The Raven That Refused to Sing (& Other Stories) (2013, 54.44) ****/TTT½Luminol
The Holy Drinker
The Pin Drop
The Raven That Refused to Sing
Hand. Cannot. Erase. (2015, 66.07) ***½/TT
3 Years Older
Hand Cannot Erase
Ascendant Here on...
4½ (2016, 37.11) ***/½My Book of Regrets
Year of the Plague
Sunday Rain Sets in
Don't Hate Me
To the Bone (2017, 59.59) ***½/T
|To the Bone
The Same Asylum as Before
People Who Eat Darkness
|Song of I
Song of Unborn
|12" (2018, 13.38) ****/TT½
How Big the Space
How Big the Space (instrumental variation)
People Who Eat Darkness (Ninet version)
I can't imagine Steven Wilson needs much introduction, but just in case... He formed Porcupine Tree during the early days of No-Man, going on to play with and/or produce many other acts, not least I.E.M., Blackfield and Opeth, becoming prog's current Renaissance Man in the process. 2013's The Raven That Refused to Sing (& Other Stories) is his third solo album, after the sample-employing Insurgentes (2008) and Grace for Drowning (2011), raising the bar on almost every level. You can almost tell that this is the man behind Porcupine Tree albums such as Up the Downstair and The Sky Moves Sideways, but only just, that band's early psychedelia having been largely abandoned here, replaced by a modern-yet-timeless form of progressive rock, where a song's length is determined by expediency, not expectation. Stylistically, the album veers all over the progressive spectrum, opener Luminol channelling various eras of King Crimson and the Canterbury Scene (spot the Caravan-esque section around halfway through), Drive Home is more typically 'Wilsonian', The Holy Drinker harks back to the Porcupine Tree of over a decade earlier... You get the picture? Attempting to isolate any 'best tracks' is entirely futile, as all six have their own particular strengths, although Luminol and The Watchmaker might just have the edge.
Although it seems that Wilson used a real Mellotron on several Porcupine Tree albums, he's more known round these parts for sample use. So why, dear reader, am I reviewing this here? The more observant amongst you may have noticed the picture to the right, Steven playing one of Robert Fripp's MkIIs, which he apparently used on the album. Of course, original MkII tapes have no choirs (you mean you didn't know?), meaning that a mix'n'match approach has clearly been taken, but some real Mellotron's better than none, eh, kiddies? Of course, I can't verify any of the use, but we get string and flute parts on opener Luminol, although the choirs alter in the track make me think samples have been invoked, too, polyphonic flutes on Drive Home, strings on the jazzy The Holy Drinker, strings on The Pin Drop and The Watchmaker and, finally, more flutes on the closing title track, making for a full Mellotronic house. Possibly.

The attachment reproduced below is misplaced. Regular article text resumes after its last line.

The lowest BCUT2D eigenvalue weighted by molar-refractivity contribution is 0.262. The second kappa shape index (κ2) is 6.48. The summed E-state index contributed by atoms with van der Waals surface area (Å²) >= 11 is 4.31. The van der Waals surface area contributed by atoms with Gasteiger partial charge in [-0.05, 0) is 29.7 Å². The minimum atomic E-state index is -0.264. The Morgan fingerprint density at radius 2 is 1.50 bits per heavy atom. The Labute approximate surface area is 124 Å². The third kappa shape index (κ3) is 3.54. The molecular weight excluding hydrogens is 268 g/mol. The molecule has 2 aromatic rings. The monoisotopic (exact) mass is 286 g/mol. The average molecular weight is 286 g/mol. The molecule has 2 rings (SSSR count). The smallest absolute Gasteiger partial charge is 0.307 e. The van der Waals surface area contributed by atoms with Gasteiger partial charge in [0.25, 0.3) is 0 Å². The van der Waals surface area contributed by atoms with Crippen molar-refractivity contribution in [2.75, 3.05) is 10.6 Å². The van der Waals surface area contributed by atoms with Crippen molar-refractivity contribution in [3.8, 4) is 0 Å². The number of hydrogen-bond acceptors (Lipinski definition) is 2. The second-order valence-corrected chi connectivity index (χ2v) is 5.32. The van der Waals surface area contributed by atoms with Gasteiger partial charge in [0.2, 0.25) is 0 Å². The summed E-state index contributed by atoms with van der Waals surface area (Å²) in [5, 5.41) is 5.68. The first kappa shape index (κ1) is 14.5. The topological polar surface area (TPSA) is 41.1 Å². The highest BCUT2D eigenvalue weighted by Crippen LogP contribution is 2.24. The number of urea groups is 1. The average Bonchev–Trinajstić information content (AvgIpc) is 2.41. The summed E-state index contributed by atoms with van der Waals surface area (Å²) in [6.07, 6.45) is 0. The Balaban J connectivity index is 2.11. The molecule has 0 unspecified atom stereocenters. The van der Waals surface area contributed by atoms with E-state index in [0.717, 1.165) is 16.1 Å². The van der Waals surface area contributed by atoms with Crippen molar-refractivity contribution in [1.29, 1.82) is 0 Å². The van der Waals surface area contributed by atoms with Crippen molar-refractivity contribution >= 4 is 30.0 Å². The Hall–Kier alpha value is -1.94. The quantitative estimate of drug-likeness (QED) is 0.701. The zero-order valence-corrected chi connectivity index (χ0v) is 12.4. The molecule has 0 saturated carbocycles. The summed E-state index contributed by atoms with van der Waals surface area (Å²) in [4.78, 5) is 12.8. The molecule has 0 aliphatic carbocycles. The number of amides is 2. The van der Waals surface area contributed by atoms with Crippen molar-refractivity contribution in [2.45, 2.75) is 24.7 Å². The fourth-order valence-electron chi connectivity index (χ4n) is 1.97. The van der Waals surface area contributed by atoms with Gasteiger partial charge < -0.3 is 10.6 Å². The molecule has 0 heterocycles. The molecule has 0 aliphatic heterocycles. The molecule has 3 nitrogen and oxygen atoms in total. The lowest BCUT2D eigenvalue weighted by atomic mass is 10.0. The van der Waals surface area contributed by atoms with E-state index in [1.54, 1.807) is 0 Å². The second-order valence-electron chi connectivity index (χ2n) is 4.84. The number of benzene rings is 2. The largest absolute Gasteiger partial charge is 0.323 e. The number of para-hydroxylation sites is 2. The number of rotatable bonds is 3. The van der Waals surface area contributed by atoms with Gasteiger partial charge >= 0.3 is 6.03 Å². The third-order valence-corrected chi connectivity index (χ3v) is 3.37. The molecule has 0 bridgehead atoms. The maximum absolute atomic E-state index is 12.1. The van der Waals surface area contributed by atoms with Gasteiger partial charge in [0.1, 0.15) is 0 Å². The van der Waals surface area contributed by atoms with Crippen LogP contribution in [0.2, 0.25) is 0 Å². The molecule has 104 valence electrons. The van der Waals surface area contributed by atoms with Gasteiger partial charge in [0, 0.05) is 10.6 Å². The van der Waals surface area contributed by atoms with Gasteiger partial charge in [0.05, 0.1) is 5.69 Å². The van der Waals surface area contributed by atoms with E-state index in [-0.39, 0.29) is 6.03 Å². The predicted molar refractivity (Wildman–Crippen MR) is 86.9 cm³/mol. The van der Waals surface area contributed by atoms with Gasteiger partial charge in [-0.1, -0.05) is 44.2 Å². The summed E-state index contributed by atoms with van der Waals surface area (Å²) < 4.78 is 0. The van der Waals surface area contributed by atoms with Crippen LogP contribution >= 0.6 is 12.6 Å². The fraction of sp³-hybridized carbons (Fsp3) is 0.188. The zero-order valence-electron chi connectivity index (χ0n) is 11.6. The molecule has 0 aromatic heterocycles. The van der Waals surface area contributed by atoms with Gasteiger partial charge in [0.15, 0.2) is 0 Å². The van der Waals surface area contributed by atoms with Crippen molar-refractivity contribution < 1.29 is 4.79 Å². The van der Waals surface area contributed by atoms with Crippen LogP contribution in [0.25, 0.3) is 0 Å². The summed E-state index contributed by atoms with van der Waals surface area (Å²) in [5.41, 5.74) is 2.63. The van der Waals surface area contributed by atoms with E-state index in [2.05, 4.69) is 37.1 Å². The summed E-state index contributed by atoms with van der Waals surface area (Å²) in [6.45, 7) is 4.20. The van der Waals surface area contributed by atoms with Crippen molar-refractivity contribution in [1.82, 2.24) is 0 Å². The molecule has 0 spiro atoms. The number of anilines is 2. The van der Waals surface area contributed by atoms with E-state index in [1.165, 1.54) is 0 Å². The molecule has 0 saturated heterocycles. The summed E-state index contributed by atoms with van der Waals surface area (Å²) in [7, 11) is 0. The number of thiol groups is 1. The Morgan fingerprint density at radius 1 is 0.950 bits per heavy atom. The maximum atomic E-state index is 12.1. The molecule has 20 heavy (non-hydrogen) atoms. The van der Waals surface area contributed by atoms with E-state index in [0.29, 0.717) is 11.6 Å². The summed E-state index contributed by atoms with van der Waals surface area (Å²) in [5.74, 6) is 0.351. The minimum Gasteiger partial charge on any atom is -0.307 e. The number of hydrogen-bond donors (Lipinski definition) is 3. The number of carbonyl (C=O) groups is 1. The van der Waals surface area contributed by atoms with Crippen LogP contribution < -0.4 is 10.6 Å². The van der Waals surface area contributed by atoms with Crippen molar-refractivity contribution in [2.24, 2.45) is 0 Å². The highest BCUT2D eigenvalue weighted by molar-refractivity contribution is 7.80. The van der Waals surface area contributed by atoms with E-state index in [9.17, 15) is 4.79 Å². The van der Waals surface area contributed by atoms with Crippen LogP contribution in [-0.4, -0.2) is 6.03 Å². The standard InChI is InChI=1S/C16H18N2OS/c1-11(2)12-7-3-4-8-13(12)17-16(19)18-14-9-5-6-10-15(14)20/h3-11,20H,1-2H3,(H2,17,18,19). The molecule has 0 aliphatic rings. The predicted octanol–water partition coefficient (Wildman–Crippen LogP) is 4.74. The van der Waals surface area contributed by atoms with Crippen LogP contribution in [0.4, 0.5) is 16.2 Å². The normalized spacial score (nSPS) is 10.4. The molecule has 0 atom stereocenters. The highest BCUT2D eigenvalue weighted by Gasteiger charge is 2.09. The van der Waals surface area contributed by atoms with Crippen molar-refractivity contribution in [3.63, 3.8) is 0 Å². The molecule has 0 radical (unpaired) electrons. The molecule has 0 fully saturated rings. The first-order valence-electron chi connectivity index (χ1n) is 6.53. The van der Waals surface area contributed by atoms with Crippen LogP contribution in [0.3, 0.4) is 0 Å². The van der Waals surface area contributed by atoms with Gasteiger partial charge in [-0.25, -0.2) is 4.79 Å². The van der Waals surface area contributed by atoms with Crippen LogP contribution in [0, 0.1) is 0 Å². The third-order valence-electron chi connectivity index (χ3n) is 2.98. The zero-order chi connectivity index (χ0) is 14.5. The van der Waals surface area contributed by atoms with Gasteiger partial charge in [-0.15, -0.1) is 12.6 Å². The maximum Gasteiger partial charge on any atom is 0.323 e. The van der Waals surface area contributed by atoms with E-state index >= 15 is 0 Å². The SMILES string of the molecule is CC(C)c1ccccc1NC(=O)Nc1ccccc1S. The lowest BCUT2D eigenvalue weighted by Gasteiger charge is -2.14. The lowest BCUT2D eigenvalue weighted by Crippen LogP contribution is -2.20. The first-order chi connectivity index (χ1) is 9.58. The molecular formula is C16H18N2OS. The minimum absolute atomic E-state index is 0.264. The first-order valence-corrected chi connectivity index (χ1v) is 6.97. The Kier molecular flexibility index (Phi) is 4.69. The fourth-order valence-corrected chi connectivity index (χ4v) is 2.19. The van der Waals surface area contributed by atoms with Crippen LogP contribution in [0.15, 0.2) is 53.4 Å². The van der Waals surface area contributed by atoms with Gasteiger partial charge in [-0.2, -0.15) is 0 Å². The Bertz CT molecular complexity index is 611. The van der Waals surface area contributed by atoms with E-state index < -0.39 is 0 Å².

2015's Hand. Cannot. Erase. seems to rein Wilson's talent in a little, featuring maybe slightly too many synth-pad ballads, or at least, balladic sections within longer songs. No, a couple here and there are fine, but this album seems to slightly overdo them. Saying that, there's some excellent material to be heard here: parts of 3 Years Older er, 'kick ass' (sorry), ditto parts of Routine, while that ol' Porcies Pink Floyd influence rears its not-so ugly head on Home Invasion. The thirteen-minute Ancestral is particularly strong, although I was less keen on the title track and Perfect Life, to name but two. Wilson uses his new M4000 all but the last track, largely for strings (although I'm sure there's stuff I'm not hearing), better use including 3 Years Older's intro and Home Invasion, where it's particularly effective on the intro, with a nice pitchbend later on. Oh, and distant choirs on Perfect Life and Happy Returns, as if to prove he uses at least one of his machine's other twenty-three sounds.
The following year's 4½ is classified as a mini-album, although I've heard considerable shorter supposedly 'full-length' releases. It's apparently a clearing-house for unused material from The Raven... and Hand..., essentially a collection of decent outtakes (with a couple of studio-overdubbed live recordings), stronger tracks including potent instrumental Vermillioncore and a new version of Porcupine Tree's Don't Hate Me, with female vocals on the chorus, entirely changing the emphasis of the lyric, not to mention a jazzy Rhodes solo and Pink Floyd sax part, which don't. Little Mellotron, with naught but a quick burst of strings (that Fripp MkII?) on opener My Book Of Regrets, near-inaudible strings on Sunday Rain Sets In and something entirely inaudible on Don't Hate Me.